Friday, September 30, 2011

Bidding and Betting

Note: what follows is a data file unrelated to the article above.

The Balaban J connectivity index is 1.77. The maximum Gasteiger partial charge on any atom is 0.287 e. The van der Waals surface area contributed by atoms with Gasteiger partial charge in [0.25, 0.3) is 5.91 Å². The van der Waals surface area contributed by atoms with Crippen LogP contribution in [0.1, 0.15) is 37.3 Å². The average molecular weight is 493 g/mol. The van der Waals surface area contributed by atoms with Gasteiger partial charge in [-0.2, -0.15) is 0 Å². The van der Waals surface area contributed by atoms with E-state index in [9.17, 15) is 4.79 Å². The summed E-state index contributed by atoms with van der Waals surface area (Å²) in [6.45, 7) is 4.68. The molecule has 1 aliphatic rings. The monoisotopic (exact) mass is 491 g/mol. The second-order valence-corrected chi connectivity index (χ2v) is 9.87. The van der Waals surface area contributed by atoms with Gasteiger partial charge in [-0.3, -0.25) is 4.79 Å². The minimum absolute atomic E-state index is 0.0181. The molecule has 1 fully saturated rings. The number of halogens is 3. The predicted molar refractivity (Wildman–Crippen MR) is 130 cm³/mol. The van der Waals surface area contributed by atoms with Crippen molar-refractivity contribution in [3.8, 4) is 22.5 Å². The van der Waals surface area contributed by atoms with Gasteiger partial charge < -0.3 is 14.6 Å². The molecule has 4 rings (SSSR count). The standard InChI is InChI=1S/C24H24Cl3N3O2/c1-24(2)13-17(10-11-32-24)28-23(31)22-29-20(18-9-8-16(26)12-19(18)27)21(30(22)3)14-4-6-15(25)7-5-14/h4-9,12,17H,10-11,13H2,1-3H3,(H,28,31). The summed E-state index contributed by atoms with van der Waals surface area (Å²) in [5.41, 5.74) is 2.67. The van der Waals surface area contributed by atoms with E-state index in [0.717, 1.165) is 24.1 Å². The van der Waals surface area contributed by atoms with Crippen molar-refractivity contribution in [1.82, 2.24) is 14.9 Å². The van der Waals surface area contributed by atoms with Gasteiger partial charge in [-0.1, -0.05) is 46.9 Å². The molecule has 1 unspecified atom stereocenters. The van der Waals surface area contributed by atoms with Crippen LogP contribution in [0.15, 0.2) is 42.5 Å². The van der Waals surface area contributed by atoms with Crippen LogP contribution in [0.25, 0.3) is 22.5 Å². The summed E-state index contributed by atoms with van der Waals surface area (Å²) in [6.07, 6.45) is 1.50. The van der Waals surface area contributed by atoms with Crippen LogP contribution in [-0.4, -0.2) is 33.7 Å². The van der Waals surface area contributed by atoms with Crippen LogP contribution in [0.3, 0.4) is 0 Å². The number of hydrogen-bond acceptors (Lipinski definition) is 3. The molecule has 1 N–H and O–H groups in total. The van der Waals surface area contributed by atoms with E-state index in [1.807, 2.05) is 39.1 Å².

I don’t really shop online, probably mostly because I don’t really shop, period. In the past, I’ve bought books on eBay - titles that are hard to find in bookstores or even secondhand shops. I’ve bought software, of course, but that doesn’t count. Anyway, I don’t really know much about bidding. Theoretically, I know how auction sites work, but I wouldn’t know the first thing about practical bidding. I suppose it’s like a game with strategies involved. At least, in eBay and other similar auction sites, you place a bid, you don’t win, that’s that. I hear in other sites, it’s really more like gambling, like those rip-off carnival games. You place a bid (they call it “bid”, but “bet” is more accurate) for a few cents each and wait to see if you end up winning an item. It sounds harmless, but there’s more to penny auction sites than meets the eye. For instance, some people call scam because the profits the site earns from futile bids are ridiculous. It costs about 60 cents to bid. With about a hundred bids, the site earns $60 and then gets the payment from the winner for the item being auctioned off. The thing is that, there are usually so much more than a hundred bids. I suppose it’s fun for gamblers, but I’m not one, so no, thank you.